With COVID-19 spreading across the globe, there is currently a rise in people heeding government advice to work from home, in order to protect themselves and others. For many workers, the phenomenon of working away from the office may be new, and working away from colleagues, resources, and office routines may take some getting used to.
Working from home certainly has its benefits, from saving money on the daily commute and lunch expenses to giving you a better chance at achieving a work-life balance. However, it also has its challenges, from deciding boundaries between personal and work life, to making sure you maintain good working relationships with colleagues, remote working can take some trial and error to master.
Here are our top tips on working from home and avoiding distractions unique to the home environment.
When working from home it can be easy to work more hours than you would in the typical office routine. It’s important to set yourself a start and end time to your working day to keep focus and avoid burnout. Of course, working hours may vary depending on your job, but regardless if you’re working a 9-5 day or have the flexibility to determine your hours it will boost productivity to schedule in tasks and calls as you would in the office to maintain structure and purpose. Task management tools such as Asana and Trello may be useful to plan out your day and include scheduled breaks.
One of the biggest challenges of working from home is the lack of valuable face to face time with colleagues and senior leaders. Keep in regular contact with colleagues by scheduling either a phone or Skype call once a day or use messaging services such as Slack to keep each other updated with your work and have an open line of communication to be able to ask questions or advice as quickly as you would in the office.
One of the advantages of working in an office or space away from your home is that you have clear distinctions between personal and professional, when you work from home there is a risk that these boundaries may blur. Your surroundings can have an impact on your mindset, so investing some time and perhaps money into setting up space in your home where you go to work will be beneficial to your productivity levels in the long term.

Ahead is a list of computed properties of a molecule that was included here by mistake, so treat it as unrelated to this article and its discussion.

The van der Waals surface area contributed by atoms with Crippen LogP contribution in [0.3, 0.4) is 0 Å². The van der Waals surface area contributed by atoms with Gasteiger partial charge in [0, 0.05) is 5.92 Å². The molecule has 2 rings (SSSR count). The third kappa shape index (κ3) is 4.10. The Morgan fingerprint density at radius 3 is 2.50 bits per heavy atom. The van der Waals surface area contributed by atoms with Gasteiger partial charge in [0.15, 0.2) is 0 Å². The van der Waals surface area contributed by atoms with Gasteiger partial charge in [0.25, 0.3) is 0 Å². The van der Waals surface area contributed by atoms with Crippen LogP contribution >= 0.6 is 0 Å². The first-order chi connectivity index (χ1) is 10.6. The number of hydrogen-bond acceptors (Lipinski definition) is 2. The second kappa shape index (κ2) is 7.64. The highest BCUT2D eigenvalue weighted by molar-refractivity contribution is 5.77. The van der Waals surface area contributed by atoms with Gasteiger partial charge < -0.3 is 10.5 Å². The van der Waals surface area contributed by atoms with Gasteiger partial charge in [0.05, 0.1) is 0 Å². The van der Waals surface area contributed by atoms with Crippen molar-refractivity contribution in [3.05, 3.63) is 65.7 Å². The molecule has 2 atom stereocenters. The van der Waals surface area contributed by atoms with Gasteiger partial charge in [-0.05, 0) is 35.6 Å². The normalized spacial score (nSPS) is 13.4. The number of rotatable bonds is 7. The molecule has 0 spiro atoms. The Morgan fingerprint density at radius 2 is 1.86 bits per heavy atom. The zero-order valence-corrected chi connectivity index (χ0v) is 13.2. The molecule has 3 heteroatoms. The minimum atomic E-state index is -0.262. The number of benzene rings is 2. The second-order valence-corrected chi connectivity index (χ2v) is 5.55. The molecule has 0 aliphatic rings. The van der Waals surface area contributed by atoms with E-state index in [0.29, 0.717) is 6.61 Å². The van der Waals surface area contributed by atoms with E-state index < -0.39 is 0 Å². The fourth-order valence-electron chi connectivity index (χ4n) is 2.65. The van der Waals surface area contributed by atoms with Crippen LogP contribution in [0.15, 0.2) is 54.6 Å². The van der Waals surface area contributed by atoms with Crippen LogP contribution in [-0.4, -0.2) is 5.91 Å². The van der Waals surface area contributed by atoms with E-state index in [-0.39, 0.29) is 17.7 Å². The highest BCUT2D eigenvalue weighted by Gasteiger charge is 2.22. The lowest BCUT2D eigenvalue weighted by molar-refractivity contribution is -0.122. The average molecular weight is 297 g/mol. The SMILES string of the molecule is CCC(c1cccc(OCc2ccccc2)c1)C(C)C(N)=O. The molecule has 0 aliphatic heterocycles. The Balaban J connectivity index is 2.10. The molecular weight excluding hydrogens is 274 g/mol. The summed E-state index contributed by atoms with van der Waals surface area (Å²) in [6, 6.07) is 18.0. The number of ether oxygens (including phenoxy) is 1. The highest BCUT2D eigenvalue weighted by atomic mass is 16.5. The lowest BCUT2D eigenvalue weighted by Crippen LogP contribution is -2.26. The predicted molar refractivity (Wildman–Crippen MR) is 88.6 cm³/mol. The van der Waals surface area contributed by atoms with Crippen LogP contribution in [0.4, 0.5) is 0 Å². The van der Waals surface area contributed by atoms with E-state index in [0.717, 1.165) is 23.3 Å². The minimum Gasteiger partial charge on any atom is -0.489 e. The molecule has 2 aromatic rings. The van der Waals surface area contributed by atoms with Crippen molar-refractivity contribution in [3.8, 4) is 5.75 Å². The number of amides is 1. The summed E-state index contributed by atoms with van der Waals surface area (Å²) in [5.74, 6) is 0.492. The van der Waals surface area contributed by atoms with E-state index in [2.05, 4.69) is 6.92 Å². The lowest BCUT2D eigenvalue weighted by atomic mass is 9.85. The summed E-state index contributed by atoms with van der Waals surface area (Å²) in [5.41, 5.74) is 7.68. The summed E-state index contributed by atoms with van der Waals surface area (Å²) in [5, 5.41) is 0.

Everyone works differently and whilst some prefer to work in silence, others may need some background noise such as a podcast, radio, or music. If you’re in the latter group then it may help you to create a playlist of music or select a podcast in advance before you start working. One of the biggest productivity killers is digital distractions such as the TV, so if your background noise is the TV try and make sure you are faced away from the screen.
Even if you’re working from home, it’s vital you take a break at some point in the day from your computer screen and to invigorate your posture. If working from home means you can save time on your morning commute that would usually rob you of an hour or so, then one way to get some fresh air is to go for a morning or evening walk. Taking your lunch away from your computer screen should also be encouraged because it’ll make for a more productive afternoon if you’ve taken a proper break. Fresh air and movement are important for boosting creativity and productivity both inside and out of the office.
Communicating your basic working schedule or your availability during the day to family and friends from the outset is something you can do to ensure your personal and work life are kept separate whilst working remotely. It can be especially distracting if your partner, family member, or housemate also works from home or is at home when you’re working to get carried away in non-work related discussions, and to an extent, a quick coffee break and chat isn’t harmful at all – most people would have this in the office anyway. However, if you feel like the balance is off then it’s important to communicate your boundaries to protect your productivity.